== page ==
Unlike Mies' work, or the residences designed by other great modernists like Richard Neutra or R.M. Schindler, which tend to be asymmetrical, the Miller House's four wings of private spaces branch off of the open living room at the center, similar to a Greek-cross layout. This is unusual for modern houses, but comparable to Andrea Palladio's Villa Rotunda in Vicenza, Italy, from the 16th century and Thomas Jefferson's Monticello in Charlottesville, Virginia. In this way, Saarinen demonstrates his own keen understanding of history by linking the Miller House to a specific lineage of great residential designs. But whereas Jefferson and Palladio's buildings dominate the environment through their elevated placement and monumental domes, the Miller House uses a different strategy. Here Saarinen collaborated with landscape designer Dan Kiley to integrate the Miller House into its surroundings using rows of hedges and trees to provide extra privacy.
Yet there is tension in this geometric clarity between the private nature of the peripheral spaces of the house and its central gathering space, which also provides a counterpoint to the austerity of the modern design. With its large scale (some 50 feet on a side), the living room provides ample room for the Millers to socialize, but it also contains the famed conversation pit, an invention of Saarinen's interior designer Alexander Girard. The pit's enclosed shape promotes a sense of community and in some cases intimacy, heightened by the bright colors that both enliven the space and underscore its centrality in Saarinen's overall conception.
Ingalls Ice Rink, Yale University, New Haven, Connecticut
Saarinen completed several buildings for Yale, his alma mater, among which the Ingalls Ice Rink was the first. Oddly, despite the fact that Saarinen was Finnish, he had never designed any sporting venue before, let alone a hockey rink. Thus, when Saarinen received the commission in 1953, he sent some of his office staff to go around the United States to look at similar structures to find out what a well-designed hockey rink looked like. Upon their return, his staff delivered a unanimous report: they all looked horrible!
The solution that Saarinen produced consists of an oblong structure surmounted by a massive, wide, very strong concrete arch - in fact, the upper portion of a catenary - which stretches the entire length of the building's spine. From this are hung cables on each side that provide the contour of the wood-paneled ceiling, and roof above. The distinctive exterior humpback shape has given the building the affectionate nickname "The Yale Whale," which is underscored by an elongated protruding spike above the entrances at each end of the building, which is surmounted by a set of four lights. It evokes the image of the end of a harpoon that pierces the body of the whale, appropriate for New Haven, a former port for the whaling industry in the 19th century. On the inside, however, this use of maritime themes is turned upside down, as many have compared the arched wooden ceiling to the overturned interior of the hull of a great Viking ship, thus also connecting the building to the cold climates and northerly regions associated with winter sports like hockey.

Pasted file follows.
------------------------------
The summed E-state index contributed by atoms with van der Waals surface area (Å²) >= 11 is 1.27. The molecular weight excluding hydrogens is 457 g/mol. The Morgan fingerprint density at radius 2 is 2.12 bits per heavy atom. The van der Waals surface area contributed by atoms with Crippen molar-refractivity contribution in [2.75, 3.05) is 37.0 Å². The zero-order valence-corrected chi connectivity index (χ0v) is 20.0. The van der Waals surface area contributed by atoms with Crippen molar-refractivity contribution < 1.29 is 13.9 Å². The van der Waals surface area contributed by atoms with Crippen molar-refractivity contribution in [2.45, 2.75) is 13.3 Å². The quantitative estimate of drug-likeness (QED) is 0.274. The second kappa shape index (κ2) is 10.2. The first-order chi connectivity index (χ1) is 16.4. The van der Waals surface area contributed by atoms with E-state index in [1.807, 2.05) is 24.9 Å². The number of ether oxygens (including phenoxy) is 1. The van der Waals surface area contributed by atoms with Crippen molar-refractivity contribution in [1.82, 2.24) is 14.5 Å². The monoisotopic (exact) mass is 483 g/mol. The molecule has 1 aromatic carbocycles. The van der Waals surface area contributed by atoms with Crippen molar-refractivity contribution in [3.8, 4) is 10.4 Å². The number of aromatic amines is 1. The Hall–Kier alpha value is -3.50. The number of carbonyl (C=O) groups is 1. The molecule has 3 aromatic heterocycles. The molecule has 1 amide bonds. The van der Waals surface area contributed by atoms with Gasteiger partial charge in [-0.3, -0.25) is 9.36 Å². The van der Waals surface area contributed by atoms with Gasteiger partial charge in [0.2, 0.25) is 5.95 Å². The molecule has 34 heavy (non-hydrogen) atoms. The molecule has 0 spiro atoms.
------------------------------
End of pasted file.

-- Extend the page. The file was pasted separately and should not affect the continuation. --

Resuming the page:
The Ingalls Rink therefore represents an ingenious marriage between modern engineering and organic form, a kind of forward-looking solution that nonetheless pays homage to historical, regional themes. It also noticeably closes its interior off almost completely from its surrounding environment. These aspects constitute a quite unusual and distinctive achievement for the 1950s, disclosing Saarinen's ambition to avoid slavishly associating himself with a particular style or simply popular trends, but to carve out his own niche within the profession.
Tulip chairs and tables
Saarinen had trained at Cranbrook in the 1920s and taught there in the '30s, during a period when the school was becoming an epicenter of design talent and instruction. As a result, he had the chance to train, teach, and design alongside some of the brightest minds in the field. In the 1930s he even taught Florence Schust, who would later become the head of the furniture manufacturer Knoll, which had been founded by her husband. It was through his relationship with Florence Knoll that Saarinen was able to develop the designs for the Tulip series of furniture.
Saarinen's concept for the chairs, which have variants both with and without arms, grew out of his design for the table, which has a seamless kind of unity wherein the stem flares into a single wide circular base and likewise expands into the thin flat expansive tabletop, as if to use a minimum of effort to achieve the full function of the piece. The chairs are supposed to mirror this kind of unity, with Saarinen observing that "[t]he undercarriage of chairs and tables in a typical interior makes an ugly, confusing, unrestful world. I wanted to clear up the slum of legs. I wanted to make the chair all one thing again." Indeed, the chairs and tables appear to be sprouting out of the floor, as if they not only display their own sense of unity, but a complete harmony with the larger interior space they occupy. Not surprisingly, the design has also commonly been called the "pedestal chair" for its similarity with display stands.